Thursday, September 11, 2014

Interview Part 4: Butch Davis, Two Things

Bowie hitting coach Butch Davis in the visitors' dugout at Binghamton in August 2014. (G21D Photo)
Part 1: Home Crowd | Part 2: Simple Fact
Part 3: No Guarantees | Part 4: Two Things

Butch Davis has been a coach in the Orioles system for two decades now. He became a coach after a professional career that lasted 15 seasons, eight of those seasons with time in the majors.

It's those 15 years as a player, Davis said, that he brings to his job as a coach in the minors.

"I can tell them what it takes to get there," Davis told The Greatest 21 Days recently. "I tell them 'You've got to be determined. You've got to be willing to go the extra mile.

"'Don't think,'" Davis added, "'that it's going to be handed to you.'"

For Davis, it was never handed to him. His time in eight major league seasons was spread out over 12 calender years. In those 12 years, he got the equivalent of just over a season of major league appearances, 166 games.

He's been a coach with the Orioles since shortly after his retirement in 1994. Davis has served as hitting coach at AAA Rochester, manager at single-A Delmarva. He's served several seasons as hitting coach at AA Bowie. It is there where he served in 2014.

Bowie hitting coach Butch Davis, No. 13, manning the Bowie dugout in Binghamton in August 2013. (G21D Photo)
The message he has for his players, he said, is to stay steady.

"Don't get too high. Don't get too low," Davis said. "It's easy for a scout to come in and see you play when you're going really good. But, then again, they want to see you when you're going really, really bad and see how you carry yourself on the field.

"They want to see whether or not you are the same person," Davis added. "That's what I'm able to do. That's what I try to teach them."

Davis spoke with The Greatest 21 Days recently in the visitors dugout at Binghamton's NYSEG Stadium before a game between his Bowie Baysox and the AA Mets.

Davis recounted his career from growing up in North Carolina to turning pro and making his way to the majors. His playing career over, Davis has gone on to a long coaching career with the Orioles that's now spanned two decades.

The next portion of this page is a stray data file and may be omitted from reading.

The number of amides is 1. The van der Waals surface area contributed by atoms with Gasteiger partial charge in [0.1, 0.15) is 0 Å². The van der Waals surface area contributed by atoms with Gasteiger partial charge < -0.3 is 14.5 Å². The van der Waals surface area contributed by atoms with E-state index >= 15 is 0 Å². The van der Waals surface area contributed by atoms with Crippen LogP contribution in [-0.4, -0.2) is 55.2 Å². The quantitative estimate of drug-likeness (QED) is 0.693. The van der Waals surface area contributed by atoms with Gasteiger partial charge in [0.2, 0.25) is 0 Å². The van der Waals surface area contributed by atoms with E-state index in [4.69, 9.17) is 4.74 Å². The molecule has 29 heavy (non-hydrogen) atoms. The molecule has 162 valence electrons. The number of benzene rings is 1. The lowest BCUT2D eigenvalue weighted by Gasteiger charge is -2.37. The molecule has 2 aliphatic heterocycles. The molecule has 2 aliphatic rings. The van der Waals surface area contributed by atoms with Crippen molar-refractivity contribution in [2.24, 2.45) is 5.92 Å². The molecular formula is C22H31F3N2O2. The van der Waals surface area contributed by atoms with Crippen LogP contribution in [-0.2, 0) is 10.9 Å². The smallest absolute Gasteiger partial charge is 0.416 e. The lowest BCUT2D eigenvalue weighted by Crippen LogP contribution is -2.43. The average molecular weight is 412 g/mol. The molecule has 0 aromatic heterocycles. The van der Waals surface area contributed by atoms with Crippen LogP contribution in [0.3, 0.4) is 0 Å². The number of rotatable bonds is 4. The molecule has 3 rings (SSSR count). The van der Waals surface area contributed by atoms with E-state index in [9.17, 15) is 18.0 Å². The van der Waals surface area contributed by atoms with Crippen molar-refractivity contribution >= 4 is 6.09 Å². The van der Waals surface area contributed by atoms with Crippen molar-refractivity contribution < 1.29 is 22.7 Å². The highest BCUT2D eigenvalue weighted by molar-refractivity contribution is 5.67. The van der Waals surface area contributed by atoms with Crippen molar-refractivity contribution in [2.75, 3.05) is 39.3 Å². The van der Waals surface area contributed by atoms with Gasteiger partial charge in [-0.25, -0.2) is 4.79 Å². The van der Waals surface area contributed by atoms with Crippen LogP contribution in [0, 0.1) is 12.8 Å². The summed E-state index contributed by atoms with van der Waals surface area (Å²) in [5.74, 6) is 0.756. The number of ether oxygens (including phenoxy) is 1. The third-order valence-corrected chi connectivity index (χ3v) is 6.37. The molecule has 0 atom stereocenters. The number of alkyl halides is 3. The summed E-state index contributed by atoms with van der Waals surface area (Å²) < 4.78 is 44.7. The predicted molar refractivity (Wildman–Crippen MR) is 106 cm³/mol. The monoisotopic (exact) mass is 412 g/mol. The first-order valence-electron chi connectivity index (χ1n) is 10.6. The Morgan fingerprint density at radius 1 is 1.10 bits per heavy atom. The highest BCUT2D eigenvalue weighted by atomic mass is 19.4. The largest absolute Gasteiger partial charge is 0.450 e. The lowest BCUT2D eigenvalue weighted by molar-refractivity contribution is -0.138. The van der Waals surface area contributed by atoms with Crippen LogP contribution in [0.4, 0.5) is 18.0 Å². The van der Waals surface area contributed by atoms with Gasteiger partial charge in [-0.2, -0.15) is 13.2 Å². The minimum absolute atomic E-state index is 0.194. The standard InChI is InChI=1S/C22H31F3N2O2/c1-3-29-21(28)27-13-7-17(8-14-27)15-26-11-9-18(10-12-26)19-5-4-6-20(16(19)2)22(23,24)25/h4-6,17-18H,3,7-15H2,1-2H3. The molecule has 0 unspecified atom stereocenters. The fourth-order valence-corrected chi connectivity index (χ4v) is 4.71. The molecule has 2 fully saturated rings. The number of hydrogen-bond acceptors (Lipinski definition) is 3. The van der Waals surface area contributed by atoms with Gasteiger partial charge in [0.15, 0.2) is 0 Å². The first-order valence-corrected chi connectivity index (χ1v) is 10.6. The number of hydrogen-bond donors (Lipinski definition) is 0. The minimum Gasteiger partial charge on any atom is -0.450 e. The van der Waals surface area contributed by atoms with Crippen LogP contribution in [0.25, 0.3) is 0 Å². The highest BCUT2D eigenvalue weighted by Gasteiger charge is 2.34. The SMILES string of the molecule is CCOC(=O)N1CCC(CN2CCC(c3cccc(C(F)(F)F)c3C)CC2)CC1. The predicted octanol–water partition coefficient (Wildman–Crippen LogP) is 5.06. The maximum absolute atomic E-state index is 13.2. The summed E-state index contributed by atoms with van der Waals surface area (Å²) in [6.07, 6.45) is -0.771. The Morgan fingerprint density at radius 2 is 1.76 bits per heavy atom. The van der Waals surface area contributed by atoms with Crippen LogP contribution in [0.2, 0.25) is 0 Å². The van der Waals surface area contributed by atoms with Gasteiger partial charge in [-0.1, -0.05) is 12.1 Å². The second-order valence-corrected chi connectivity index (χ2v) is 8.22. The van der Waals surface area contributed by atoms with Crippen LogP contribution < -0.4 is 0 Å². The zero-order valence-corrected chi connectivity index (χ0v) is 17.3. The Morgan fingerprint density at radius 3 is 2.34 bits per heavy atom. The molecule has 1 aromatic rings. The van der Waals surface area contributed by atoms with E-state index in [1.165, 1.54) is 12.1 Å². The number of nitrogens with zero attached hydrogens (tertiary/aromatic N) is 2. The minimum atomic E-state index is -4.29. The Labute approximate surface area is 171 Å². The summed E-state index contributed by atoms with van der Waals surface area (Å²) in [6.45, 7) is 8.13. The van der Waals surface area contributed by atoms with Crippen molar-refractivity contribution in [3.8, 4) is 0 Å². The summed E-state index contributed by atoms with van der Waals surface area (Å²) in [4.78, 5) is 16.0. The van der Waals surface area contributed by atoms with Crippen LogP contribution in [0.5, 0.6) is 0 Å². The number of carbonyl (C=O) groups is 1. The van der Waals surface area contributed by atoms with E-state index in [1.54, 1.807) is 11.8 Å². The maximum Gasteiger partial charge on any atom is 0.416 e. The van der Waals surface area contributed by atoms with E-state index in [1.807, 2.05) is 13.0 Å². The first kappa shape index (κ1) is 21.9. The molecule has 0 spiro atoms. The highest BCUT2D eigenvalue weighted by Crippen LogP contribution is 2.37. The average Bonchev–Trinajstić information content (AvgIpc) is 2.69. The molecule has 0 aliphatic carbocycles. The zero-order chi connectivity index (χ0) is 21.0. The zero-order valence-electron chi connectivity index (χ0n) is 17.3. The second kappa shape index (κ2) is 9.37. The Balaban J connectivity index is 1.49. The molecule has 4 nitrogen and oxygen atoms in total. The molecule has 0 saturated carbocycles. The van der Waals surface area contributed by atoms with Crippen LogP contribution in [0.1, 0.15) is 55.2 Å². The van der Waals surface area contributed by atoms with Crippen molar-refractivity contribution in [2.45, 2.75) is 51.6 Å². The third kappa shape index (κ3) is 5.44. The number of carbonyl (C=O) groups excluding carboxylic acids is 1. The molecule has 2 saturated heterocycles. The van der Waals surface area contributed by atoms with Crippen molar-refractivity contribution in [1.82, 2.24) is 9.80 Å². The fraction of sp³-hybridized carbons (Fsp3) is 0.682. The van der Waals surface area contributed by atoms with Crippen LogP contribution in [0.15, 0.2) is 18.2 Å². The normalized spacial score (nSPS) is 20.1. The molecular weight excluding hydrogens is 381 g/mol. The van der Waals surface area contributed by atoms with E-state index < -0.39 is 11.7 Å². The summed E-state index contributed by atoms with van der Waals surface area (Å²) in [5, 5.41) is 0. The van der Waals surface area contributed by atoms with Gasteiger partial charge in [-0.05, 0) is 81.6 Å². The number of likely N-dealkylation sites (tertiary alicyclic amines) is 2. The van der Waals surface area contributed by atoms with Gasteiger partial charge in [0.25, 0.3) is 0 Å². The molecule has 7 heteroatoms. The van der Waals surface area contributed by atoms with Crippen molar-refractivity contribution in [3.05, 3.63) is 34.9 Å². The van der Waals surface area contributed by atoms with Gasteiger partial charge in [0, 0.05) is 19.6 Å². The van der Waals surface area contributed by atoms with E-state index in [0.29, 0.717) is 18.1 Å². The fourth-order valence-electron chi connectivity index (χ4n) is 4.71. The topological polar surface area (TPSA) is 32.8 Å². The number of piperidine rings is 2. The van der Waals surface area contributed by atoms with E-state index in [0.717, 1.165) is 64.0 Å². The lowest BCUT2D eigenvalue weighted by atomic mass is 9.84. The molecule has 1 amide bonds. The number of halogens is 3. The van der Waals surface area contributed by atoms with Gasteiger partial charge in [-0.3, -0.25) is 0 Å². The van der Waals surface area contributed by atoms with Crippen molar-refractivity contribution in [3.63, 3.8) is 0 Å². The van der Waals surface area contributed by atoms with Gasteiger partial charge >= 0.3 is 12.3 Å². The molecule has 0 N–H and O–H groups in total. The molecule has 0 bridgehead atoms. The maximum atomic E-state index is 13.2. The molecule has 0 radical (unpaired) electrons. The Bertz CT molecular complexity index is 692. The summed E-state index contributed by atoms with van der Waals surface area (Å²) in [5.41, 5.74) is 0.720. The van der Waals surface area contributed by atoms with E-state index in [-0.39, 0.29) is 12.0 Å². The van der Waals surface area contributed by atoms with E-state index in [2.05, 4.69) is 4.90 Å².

Davis played his last game in 1994. He recalled his first year as a coach being tough, trying to get away from his player mentality and changing that to one of being a coach.
Bowie hitter Mike Yastrzemski takes a practice swing at Binghamton in August 2014. Yastrzemski's hitting coach was Butch Davis. (G21D Photo)
He recalled seeing guys play and thinking that could still be him out there on the field.

"But," he said, "once I decided to go into coaching, I went strictly into coaching."

He didn't want to take batting practice, and even declined offers to do so. After about for years, he recalled, finally giving it a try again. "I took a couple hacks one day," Davis said, "and I said, 'nah, it's not me.'"

Davis has spent his time as a coach trying to pass along the lessons he's learned as a player to his players.

A main lesson is how players should conduct themselves when things aren't going so well. Davis believes that when things are going bad, that should be something worn on the sleeve.

In those situations, Davis said, players just need to go out and play hard and consistently.
Bowie hitting coach Butch Davis, left, keeping tabs on a game at Binghamton in August 2014. (G21D Photo)
"There's always someone there watching," Davis said. "You never know, that one scout might be there and he might see something about you and put it in a report. Something really, really positive. Then, in the off-season, there it is, boom. Your name comes up."

For Davis, his name came up often. His major league time was spent with five different organizations, including 18 games spent in Baltimore over two seasons.

"It did, it really did," Davis said when it was pointed out the frequency that his name came up. "And I was glad. Because, you can't go back and find one coach that will tell you that I never hustled.

"That's one thing I believe in," Davis continued. "One thing about baseball players is, you can do two things that I know. You can be on time. And you can hustle. Those two things I know you can do and that's what we expect of you."

He's done it all within the Orioles system.

"I'm just very blessed and very fortunate," Davis said, "that the Orioles, that they had given me the opportunity to join the organization as a coach and I've been here for 20 years.

"I'd like to be here as long as possible and I will always owe them great thanks and gratitude for that."

Part 1: Home Crowd | Part 2: Simple Fact
Part 3: No Guarantees | Part 4: Two Things

Be sure and read Part 1: Butch Davis, Home Crowd

What happened to the other 1990 Albuquerque Dukes

1 comment:

  1. Thank you so much for putting this series together. I still have my 1984 Donruss Butch Davis rookie card. What a cool story!

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